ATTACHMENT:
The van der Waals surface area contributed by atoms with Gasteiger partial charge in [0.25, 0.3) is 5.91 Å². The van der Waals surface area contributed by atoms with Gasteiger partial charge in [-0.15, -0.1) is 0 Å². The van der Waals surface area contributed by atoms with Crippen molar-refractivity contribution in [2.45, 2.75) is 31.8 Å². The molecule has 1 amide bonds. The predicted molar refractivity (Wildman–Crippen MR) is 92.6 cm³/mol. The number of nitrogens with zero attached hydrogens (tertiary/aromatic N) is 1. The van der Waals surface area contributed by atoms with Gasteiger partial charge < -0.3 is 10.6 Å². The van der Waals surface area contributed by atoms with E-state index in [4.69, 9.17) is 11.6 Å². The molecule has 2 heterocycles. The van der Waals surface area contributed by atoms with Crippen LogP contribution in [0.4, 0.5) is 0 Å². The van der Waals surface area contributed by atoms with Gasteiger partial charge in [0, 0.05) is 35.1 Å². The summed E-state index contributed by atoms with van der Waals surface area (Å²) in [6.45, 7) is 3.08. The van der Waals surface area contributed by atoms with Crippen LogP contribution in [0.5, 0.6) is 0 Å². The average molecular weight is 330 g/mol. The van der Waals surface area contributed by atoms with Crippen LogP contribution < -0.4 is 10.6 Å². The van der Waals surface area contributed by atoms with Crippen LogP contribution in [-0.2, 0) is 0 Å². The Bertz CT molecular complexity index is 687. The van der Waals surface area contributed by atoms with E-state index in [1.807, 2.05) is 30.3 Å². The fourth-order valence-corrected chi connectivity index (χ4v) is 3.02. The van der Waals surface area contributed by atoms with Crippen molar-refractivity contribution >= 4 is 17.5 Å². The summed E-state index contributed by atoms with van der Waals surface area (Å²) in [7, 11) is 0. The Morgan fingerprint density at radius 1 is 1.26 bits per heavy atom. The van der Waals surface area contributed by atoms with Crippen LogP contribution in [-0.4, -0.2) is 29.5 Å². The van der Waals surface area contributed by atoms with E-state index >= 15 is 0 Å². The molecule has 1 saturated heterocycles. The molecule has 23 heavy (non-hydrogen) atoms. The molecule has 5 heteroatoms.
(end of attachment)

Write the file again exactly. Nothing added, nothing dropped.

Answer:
The van der Waals surface area contributed by atoms with Gasteiger partial charge in [0.25, 0.3) is 5.91 Å². The van der Waals surface area contributed by atoms with Gasteiger partial charge in [-0.15, -0.1) is 0 Å². The van der Waals surface area contributed by atoms with Crippen molar-refractivity contribution in [2.45, 2.75) is 31.8 Å². The molecule has 1 amide bonds. The predicted molar refractivity (Wildman–Crippen MR) is 92.6 cm³/mol. The number of nitrogens with zero attached hydrogens (tertiary/aromatic N) is 1. The van der Waals surface area contributed by atoms with Gasteiger partial charge < -0.3 is 10.6 Å². The van der Waals surface area contributed by atoms with E-state index in [4.69, 9.17) is 11.6 Å². The molecule has 2 heterocycles. The van der Waals surface area contributed by atoms with Crippen LogP contribution in [0.4, 0.5) is 0 Å². The van der Waals surface area contributed by atoms with Gasteiger partial charge in [0, 0.05) is 35.1 Å². The summed E-state index contributed by atoms with van der Waals surface area (Å²) in [6.45, 7) is 3.08. The van der Waals surface area contributed by atoms with Crippen LogP contribution in [0.5, 0.6) is 0 Å². The average molecular weight is 330 g/mol. The van der Waals surface area contributed by atoms with Crippen LogP contribution < -0.4 is 10.6 Å². The van der Waals surface area contributed by atoms with Crippen LogP contribution in [-0.2, 0) is 0 Å². The Bertz CT molecular complexity index is 687. The van der Waals surface area contributed by atoms with E-state index in [1.807, 2.05) is 30.3 Å². The fourth-order valence-corrected chi connectivity index (χ4v) is 3.02. The van der Waals surface area contributed by atoms with Crippen molar-refractivity contribution >= 4 is 17.5 Å². The summed E-state index contributed by atoms with van der Waals surface area (Å²) in [7, 11) is 0. The Morgan fingerprint density at radius 1 is 1.26 bits per heavy atom. The van der Waals surface area contributed by atoms with Crippen LogP contribution in [-0.4, -0.2) is 29.5 Å². The van der Waals surface area contributed by atoms with E-state index >= 15 is 0 Å². The molecule has 1 saturated heterocycles. The molecule has 23 heavy (non-hydrogen) atoms. The molecule has 5 heteroatoms.